Ford Escort Mark I (1968–1975)
Ford Escort RS2000 Mexico
The Mark I Ford Escort was introduced in the United Kingdom at
the end of 1967, making its show debut at Brussels Motor Show in
It replaced the successful long running Anglia. The car was
presented in continental Europe as a product of Ford's European
operation. Escort production commenced at Halewood in England during
the closing months of 1967, and for left hand drive markets during
the autumn/fall of 1968 at the Ford plant in Genk.
Ford Escort Mk.1 V8 Rally Car
Initially the continental Escorts differed slightly
from the UK built ones under the skin. The front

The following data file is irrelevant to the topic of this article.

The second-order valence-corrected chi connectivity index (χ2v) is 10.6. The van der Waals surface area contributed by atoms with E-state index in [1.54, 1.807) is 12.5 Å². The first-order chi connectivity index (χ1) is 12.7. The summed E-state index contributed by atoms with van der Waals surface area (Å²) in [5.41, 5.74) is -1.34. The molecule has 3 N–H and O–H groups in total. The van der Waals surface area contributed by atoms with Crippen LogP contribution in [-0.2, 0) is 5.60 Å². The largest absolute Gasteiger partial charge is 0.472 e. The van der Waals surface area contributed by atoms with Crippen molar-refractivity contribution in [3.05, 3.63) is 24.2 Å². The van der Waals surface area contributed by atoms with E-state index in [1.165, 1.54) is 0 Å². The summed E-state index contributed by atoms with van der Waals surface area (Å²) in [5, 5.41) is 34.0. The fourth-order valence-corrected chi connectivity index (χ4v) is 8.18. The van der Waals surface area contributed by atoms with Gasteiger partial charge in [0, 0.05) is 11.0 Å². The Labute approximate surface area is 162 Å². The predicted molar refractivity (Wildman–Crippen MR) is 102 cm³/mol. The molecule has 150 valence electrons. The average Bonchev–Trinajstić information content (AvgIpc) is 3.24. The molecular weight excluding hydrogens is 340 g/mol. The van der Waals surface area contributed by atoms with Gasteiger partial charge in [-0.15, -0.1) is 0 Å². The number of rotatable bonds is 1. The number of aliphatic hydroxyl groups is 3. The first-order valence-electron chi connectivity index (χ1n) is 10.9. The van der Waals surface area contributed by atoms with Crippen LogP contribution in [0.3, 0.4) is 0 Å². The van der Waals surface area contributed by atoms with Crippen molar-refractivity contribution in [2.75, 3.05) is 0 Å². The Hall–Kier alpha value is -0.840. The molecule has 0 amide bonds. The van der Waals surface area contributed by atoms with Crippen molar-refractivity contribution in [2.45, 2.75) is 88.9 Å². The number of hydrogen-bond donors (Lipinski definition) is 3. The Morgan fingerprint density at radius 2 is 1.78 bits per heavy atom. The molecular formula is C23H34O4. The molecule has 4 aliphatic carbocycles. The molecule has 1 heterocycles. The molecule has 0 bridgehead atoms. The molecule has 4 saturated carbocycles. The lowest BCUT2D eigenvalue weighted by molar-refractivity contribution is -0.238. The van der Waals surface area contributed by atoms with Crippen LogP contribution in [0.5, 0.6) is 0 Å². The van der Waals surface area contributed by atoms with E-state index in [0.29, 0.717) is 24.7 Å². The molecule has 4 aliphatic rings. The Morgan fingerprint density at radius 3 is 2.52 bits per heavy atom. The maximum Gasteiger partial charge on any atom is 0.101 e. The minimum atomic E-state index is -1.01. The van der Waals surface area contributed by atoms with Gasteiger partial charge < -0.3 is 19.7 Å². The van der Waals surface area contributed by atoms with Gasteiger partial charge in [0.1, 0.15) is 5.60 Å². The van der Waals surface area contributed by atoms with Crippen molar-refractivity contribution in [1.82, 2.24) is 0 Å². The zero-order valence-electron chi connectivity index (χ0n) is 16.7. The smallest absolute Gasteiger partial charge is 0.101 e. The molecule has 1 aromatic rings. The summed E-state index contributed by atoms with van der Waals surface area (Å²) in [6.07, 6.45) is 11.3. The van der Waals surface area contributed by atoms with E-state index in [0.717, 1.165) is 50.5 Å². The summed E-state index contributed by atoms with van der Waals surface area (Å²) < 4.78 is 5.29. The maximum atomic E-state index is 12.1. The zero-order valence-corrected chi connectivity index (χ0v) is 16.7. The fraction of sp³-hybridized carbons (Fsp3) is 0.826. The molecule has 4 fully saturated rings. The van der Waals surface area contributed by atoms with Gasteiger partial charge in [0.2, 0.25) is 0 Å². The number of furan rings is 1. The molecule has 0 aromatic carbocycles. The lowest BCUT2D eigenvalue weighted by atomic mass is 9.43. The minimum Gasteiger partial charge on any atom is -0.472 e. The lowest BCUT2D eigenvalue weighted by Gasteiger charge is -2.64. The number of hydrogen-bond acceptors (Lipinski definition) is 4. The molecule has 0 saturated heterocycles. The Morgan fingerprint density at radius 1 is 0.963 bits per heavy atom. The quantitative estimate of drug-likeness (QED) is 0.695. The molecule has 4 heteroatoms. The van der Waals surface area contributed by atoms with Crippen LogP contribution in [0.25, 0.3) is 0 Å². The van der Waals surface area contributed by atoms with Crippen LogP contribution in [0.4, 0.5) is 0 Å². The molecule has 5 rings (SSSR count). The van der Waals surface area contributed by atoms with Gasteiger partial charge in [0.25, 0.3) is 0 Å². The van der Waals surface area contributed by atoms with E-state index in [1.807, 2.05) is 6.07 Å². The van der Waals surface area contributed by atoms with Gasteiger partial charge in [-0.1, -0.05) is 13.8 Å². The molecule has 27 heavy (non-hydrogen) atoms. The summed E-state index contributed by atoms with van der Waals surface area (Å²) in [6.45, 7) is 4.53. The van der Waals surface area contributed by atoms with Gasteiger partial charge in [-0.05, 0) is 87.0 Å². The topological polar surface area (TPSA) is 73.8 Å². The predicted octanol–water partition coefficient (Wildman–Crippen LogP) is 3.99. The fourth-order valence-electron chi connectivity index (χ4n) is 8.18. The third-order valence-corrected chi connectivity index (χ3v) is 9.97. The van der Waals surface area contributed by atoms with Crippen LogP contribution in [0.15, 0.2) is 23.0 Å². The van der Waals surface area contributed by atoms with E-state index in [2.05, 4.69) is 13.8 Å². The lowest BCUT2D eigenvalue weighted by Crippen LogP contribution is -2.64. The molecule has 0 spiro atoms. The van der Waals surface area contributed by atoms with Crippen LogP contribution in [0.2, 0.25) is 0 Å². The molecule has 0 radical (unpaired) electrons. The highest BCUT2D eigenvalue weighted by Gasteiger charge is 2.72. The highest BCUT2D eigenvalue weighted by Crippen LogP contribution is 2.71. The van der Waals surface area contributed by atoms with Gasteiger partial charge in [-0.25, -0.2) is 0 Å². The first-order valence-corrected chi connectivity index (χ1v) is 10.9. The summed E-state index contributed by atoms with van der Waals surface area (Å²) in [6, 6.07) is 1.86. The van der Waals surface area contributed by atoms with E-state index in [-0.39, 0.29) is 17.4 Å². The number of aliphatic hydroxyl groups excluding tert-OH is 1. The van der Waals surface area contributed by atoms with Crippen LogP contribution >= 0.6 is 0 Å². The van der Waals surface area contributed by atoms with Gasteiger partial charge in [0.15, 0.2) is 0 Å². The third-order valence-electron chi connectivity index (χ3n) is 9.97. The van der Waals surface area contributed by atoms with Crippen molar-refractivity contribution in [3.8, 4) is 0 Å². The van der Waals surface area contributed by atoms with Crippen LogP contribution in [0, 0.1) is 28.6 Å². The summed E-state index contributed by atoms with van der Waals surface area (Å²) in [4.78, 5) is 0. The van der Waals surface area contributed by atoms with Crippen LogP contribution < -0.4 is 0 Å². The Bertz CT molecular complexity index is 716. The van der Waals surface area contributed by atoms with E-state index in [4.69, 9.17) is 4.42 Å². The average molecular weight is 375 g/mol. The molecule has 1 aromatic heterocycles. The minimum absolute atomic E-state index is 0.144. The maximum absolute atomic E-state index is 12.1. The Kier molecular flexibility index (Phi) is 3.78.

suspension and steering gear were differently configured
and the brakes were fitted with divided hydraulic
circuits; also the wheels fitted on the Genk-built
Escorts had wider rims.
At the beginning of 1970, continental European
production transferred to a new plant on the edge of
Saarlouis, West Germany. The MkI was also built in
Israel between 1969 - 1975.
The Escort was a commercial success in many parts of western
Europe, but nowhere more than in the UK, where the national best
seller of the 1960s, BMC's Austin/Morris 1100 was beginning to show
its age while Ford's own Cortina had grown, both in dimension and in
price, beyond the market niche at which it had originally been
pitched. In June 1974, less than six years after the car's UK
introduction, Ford announced the completion of the two millionth
Ford Escort, a milestone hitherto unmatched by any Ford model
outside the USA.
It was also stated that 60% of the two million Escorts had been
built in Britain.
The Escort had conventional rear wheel drive and a four-speed